Collier County commissioners voted unanimously Tuesday, Feb. 28, 2017, to take the first step toward construction of a community sports complex. Oscar Santiago Torres/Naples Daily News
At a workshop Tuesday, members of Collier County's Tourist Development Council continued to express concerns about using tourist tax dollars to build a multimillion-dollar amateur sports complex.
After hearing three ways the project could be funded by the county — including two options that would require a penny hike in the tourist tax — council members remained cautious about their support.
The advisory board has major concerns about the operating costs, the true cost of construction and the bonds that would be issued.
Councilman Clark Hill said he feared the bonds might jeopardize funding for beach renourishment and tourism marketing if the county saw a significant downturn in visitation, because paying off the bonds would come first, pulling money away from the county's other priorities.
He said now is not the time to consider such an expensive project, coming off a year when tourism numbers declined.
Several other council members shared Hill's concerns, including Victor Rios, who stressed the need for more money to keep up the county's beaches.
"We know we don't have enough money as it is," he said.
Rios went as far as to ask, "Do we need more people here?"
The new sports complex, which could cost $60 million to $80 million, has been floated as a way to grow sports tourism in the county and to meet growing community demands for more fields and courts.
Tim Durham, the county's executive manager of corporate business operations, presented three options for funding the sports complex, all of which assume about $5 million is needed annually to repay the bond:
» Keep the tourist tax at 4 percent and cut the annual budget for tourism promotion by $2.99 million. While marketing dollars would be reduced, funding for beach projects would increase by $460,000 to $9.13 million a year.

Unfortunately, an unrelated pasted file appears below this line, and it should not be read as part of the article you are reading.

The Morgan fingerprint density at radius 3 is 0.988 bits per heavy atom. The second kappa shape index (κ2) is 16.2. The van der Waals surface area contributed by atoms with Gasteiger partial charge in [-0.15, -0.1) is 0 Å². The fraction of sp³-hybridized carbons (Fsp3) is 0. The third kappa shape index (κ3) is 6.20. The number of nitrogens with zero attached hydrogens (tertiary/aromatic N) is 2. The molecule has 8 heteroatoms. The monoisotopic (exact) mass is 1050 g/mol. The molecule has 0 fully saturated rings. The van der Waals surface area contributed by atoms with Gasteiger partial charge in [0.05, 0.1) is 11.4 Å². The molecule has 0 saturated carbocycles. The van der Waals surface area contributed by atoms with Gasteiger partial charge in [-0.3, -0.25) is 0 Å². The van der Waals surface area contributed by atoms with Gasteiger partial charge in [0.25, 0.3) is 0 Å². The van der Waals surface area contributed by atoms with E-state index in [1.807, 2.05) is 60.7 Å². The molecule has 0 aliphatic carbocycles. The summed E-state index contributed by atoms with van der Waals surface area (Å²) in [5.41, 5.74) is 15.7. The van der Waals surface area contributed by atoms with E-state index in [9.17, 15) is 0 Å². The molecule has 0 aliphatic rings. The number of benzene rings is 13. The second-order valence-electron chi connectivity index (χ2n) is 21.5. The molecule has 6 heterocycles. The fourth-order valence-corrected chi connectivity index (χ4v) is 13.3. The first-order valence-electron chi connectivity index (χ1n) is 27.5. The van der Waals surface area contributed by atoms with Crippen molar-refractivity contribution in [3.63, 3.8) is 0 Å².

» Increase the tourist tax to 5 percent and shave $150,000 from the annual tourism promotion budget. Funding for beach projects would increase under this scenario, too — by $2.88 million to $11.55 million a year.
» Hike the tourist tax to 5 percent while increasing money for beach projects by $2.04 million and adding $685,000 to tourism promotion annually.
All of the models that were presented assumed that county-owned museums would no longer receive tourist tax money for their operations.
Instead, the money would come from the general fund, an idea many Tourist Development Council members seemed to support.
Council members took several public comments, including from Randy Smith, president of the Collier County Lodging and Tourism Alliance, who said money for promotion needs to be increased.
"Promotion is what drives visitors to come to the area," he said.
Asked by one councilwoman what he thought about the sports complex, Smith said he'd like to know more information about it, too. "I would like to think it would be helpful," he said.
Tom White, a managing partner of Hawthorn Suites in Naples, said he thought the complex was just the type of "green, clean economic stimulus" the county should be looking at to help promote itself to visitors and to meet local demand by sports enthusiasts.
He emphasized the project wouldn't just help hotels, but restaurants, gas stations, rentals car companies and other area businesses.
"Everything benefits from this," he said.
Dave Trecker, a representative for the the Collier Citizens Council and the Collier County Presidents Council, took a different view, saying the county should "put beaches first."
"My wife and I just finished hosting three waves of visitors from the North, and the first thing they all wanted to do is go to the beaches," he said. "That was the priority. Nobody said, 'Do you have sports complex; if so I would really like to go there.' "
Former Naples Mayor John Sorey recommended the county look at another option that includes a 1-cent hike in the tax, with 60 percent of the tax going to beach renourishment and other beach projects and the other 40 percent toward promotion.
Sorey warned that if another hurricane or disastrous storm hits the county, there won't be enough money set aside to rebuild the beaches if they're blown away.
Collier County Tourism Director Jack Wert said county staff had some more homework to do to answer all the questions council members asked, and that it might make sense to add the option suggested by Sorey as one of the choices if there's a reallocation of money and an increase in the tourist tax.
The final decisions will be up to county commissioners.